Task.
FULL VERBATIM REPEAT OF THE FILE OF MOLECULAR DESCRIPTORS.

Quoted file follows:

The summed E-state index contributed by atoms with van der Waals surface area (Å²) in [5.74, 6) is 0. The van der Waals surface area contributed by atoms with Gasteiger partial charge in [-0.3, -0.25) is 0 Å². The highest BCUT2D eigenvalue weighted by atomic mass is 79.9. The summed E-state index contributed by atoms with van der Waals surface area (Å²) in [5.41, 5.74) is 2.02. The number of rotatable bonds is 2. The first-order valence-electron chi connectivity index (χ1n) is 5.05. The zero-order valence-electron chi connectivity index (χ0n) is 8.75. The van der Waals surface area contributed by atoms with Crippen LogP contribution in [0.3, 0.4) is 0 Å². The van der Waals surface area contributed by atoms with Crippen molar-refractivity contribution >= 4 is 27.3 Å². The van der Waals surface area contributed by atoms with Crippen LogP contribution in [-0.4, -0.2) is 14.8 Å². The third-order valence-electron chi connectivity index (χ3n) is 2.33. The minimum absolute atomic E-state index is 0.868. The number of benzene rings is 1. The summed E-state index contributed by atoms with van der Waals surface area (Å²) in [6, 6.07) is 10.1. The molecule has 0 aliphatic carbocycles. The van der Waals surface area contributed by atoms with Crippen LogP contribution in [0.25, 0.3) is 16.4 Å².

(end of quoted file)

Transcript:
The summed E-state index contributed by atoms with van der Waals surface area (Å²) in [5.74, 6) is 0. The van der Waals surface area contributed by atoms with Gasteiger partial charge in [-0.3, -0.25) is 0 Å². The highest BCUT2D eigenvalue weighted by atomic mass is 79.9. The summed E-state index contributed by atoms with van der Waals surface area (Å²) in [5.41, 5.74) is 2.02. The number of rotatable bonds is 2. The first-order valence-electron chi connectivity index (χ1n) is 5.05. The zero-order valence-electron chi connectivity index (χ0n) is 8.75. The van der Waals surface area contributed by atoms with Crippen LogP contribution in [0.3, 0.4) is 0 Å². The van der Waals surface area contributed by atoms with Crippen molar-refractivity contribution >= 4 is 27.3 Å². The van der Waals surface area contributed by atoms with Crippen LogP contribution in [-0.4, -0.2) is 14.8 Å². The third-order valence-electron chi connectivity index (χ3n) is 2.33. The minimum absolute atomic E-state index is 0.868. The number of benzene rings is 1. The summed E-state index contributed by atoms with van der Waals surface area (Å²) in [6, 6.07) is 10.1. The molecule has 0 aliphatic carbocycles. The van der Waals surface area contributed by atoms with Crippen LogP contribution in [0.25, 0.3) is 16.4 Å².